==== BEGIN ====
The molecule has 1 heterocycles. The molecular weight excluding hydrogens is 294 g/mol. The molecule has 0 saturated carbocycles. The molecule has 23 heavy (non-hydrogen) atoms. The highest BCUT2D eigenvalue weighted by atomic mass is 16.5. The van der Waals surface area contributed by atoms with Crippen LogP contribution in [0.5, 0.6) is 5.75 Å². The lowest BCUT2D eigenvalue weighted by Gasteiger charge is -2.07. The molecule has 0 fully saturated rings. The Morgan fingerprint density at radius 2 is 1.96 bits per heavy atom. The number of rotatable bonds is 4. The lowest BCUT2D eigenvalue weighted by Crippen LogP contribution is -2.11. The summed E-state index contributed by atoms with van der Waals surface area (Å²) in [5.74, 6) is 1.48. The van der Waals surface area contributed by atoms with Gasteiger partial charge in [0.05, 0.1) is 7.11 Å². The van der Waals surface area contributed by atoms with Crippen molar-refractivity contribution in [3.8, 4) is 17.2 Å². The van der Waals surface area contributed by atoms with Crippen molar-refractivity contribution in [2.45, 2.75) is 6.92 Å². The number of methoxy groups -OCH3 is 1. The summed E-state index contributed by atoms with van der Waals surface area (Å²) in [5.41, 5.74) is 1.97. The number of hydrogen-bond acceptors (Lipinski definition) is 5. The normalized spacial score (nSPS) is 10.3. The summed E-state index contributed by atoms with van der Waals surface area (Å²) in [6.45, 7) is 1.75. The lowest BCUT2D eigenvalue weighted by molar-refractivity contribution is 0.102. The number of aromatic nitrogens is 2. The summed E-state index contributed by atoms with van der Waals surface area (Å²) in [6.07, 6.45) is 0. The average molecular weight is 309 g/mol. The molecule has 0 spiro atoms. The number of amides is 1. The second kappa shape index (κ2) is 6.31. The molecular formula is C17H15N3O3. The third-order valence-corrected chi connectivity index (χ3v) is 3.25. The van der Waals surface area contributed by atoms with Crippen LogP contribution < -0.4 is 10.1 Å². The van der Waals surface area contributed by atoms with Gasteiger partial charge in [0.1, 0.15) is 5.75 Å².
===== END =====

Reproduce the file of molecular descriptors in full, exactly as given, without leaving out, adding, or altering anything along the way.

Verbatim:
The molecule has 1 heterocycles. The molecular weight excluding hydrogens is 294 g/mol. The molecule has 0 saturated carbocycles. The molecule has 23 heavy (non-hydrogen) atoms. The highest BCUT2D eigenvalue weighted by atomic mass is 16.5. The van der Waals surface area contributed by atoms with Crippen LogP contribution in [0.5, 0.6) is 5.75 Å². The lowest BCUT2D eigenvalue weighted by Gasteiger charge is -2.07. The molecule has 0 fully saturated rings. The Morgan fingerprint density at radius 2 is 1.96 bits per heavy atom. The number of rotatable bonds is 4. The lowest BCUT2D eigenvalue weighted by Crippen LogP contribution is -2.11. The summed E-state index contributed by atoms with van der Waals surface area (Å²) in [5.74, 6) is 1.48. The van der Waals surface area contributed by atoms with Gasteiger partial charge in [0.05, 0.1) is 7.11 Å². The van der Waals surface area contributed by atoms with Crippen molar-refractivity contribution in [3.8, 4) is 17.2 Å². The van der Waals surface area contributed by atoms with Crippen molar-refractivity contribution in [2.45, 2.75) is 6.92 Å². The number of methoxy groups -OCH3 is 1. The summed E-state index contributed by atoms with van der Waals surface area (Å²) in [5.41, 5.74) is 1.97. The number of hydrogen-bond acceptors (Lipinski definition) is 5. The normalized spacial score (nSPS) is 10.3. The summed E-state index contributed by atoms with van der Waals surface area (Å²) in [6.45, 7) is 1.75. The lowest BCUT2D eigenvalue weighted by molar-refractivity contribution is 0.102. The number of aromatic nitrogens is 2. The summed E-state index contributed by atoms with van der Waals surface area (Å²) in [6.07, 6.45) is 0. The average molecular weight is 309 g/mol. The molecule has 0 spiro atoms. The number of amides is 1. The second kappa shape index (κ2) is 6.31. The molecular formula is C17H15N3O3. The third-order valence-corrected chi connectivity index (χ3v) is 3.25. The van der Waals surface area contributed by atoms with Crippen LogP contribution < -0.4 is 10.1 Å². The van der Waals surface area contributed by atoms with Gasteiger partial charge in [0.1, 0.15) is 5.75 Å².